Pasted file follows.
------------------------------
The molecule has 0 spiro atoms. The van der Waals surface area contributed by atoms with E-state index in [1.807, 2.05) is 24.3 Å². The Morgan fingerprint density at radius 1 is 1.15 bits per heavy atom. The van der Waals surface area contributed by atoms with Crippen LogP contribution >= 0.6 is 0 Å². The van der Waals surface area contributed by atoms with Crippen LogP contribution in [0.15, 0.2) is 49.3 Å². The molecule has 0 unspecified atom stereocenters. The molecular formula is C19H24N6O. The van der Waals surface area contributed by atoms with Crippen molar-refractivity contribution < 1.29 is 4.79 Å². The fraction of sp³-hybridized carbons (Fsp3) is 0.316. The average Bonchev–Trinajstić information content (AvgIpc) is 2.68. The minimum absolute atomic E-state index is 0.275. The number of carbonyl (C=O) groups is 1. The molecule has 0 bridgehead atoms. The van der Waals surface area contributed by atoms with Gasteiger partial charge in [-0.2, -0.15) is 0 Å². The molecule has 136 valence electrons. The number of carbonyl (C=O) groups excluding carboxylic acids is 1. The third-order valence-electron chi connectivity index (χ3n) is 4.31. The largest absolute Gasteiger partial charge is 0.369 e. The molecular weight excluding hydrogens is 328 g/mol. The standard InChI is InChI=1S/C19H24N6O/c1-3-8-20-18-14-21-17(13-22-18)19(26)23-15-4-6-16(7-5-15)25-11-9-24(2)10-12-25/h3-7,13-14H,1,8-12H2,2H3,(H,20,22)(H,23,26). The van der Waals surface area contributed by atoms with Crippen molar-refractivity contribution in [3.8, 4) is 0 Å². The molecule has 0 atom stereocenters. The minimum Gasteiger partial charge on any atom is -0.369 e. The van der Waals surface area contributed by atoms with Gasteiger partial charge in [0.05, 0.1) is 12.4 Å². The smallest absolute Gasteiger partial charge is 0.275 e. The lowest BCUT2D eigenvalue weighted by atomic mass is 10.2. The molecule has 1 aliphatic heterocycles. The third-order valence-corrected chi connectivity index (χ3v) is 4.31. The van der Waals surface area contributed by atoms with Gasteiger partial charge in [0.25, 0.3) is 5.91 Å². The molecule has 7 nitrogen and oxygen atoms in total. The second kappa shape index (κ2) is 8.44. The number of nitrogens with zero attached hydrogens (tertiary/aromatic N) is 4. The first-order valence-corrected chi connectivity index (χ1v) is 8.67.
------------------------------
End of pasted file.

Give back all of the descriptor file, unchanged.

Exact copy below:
The molecule has 0 spiro atoms. The van der Waals surface area contributed by atoms with E-state index in [1.807, 2.05) is 24.3 Å². The Morgan fingerprint density at radius 1 is 1.15 bits per heavy atom. The van der Waals surface area contributed by atoms with Crippen LogP contribution >= 0.6 is 0 Å². The van der Waals surface area contributed by atoms with Crippen LogP contribution in [0.15, 0.2) is 49.3 Å². The molecule has 0 unspecified atom stereocenters. The molecular formula is C19H24N6O. The van der Waals surface area contributed by atoms with Crippen molar-refractivity contribution < 1.29 is 4.79 Å². The fraction of sp³-hybridized carbons (Fsp3) is 0.316. The average Bonchev–Trinajstić information content (AvgIpc) is 2.68. The minimum absolute atomic E-state index is 0.275. The number of carbonyl (C=O) groups is 1. The molecule has 0 bridgehead atoms. The van der Waals surface area contributed by atoms with Gasteiger partial charge in [-0.2, -0.15) is 0 Å². The molecule has 136 valence electrons. The number of carbonyl (C=O) groups excluding carboxylic acids is 1. The third-order valence-electron chi connectivity index (χ3n) is 4.31. The largest absolute Gasteiger partial charge is 0.369 e. The molecular weight excluding hydrogens is 328 g/mol. The standard InChI is InChI=1S/C19H24N6O/c1-3-8-20-18-14-21-17(13-22-18)19(26)23-15-4-6-16(7-5-15)25-11-9-24(2)10-12-25/h3-7,13-14H,1,8-12H2,2H3,(H,20,22)(H,23,26). The van der Waals surface area contributed by atoms with Crippen molar-refractivity contribution in [3.8, 4) is 0 Å². The molecule has 0 atom stereocenters. The minimum Gasteiger partial charge on any atom is -0.369 e. The van der Waals surface area contributed by atoms with Gasteiger partial charge in [0.05, 0.1) is 12.4 Å². The smallest absolute Gasteiger partial charge is 0.275 e. The lowest BCUT2D eigenvalue weighted by atomic mass is 10.2. The molecule has 1 aliphatic heterocycles. The third-order valence-corrected chi connectivity index (χ3v) is 4.31. The van der Waals surface area contributed by atoms with Gasteiger partial charge in [0.25, 0.3) is 5.91 Å². The molecule has 7 nitrogen and oxygen atoms in total. The second kappa shape index (κ2) is 8.44. The number of nitrogens with zero attached hydrogens (tertiary/aromatic N) is 4. The first-order valence-corrected chi connectivity index (χ1v) is 8.67.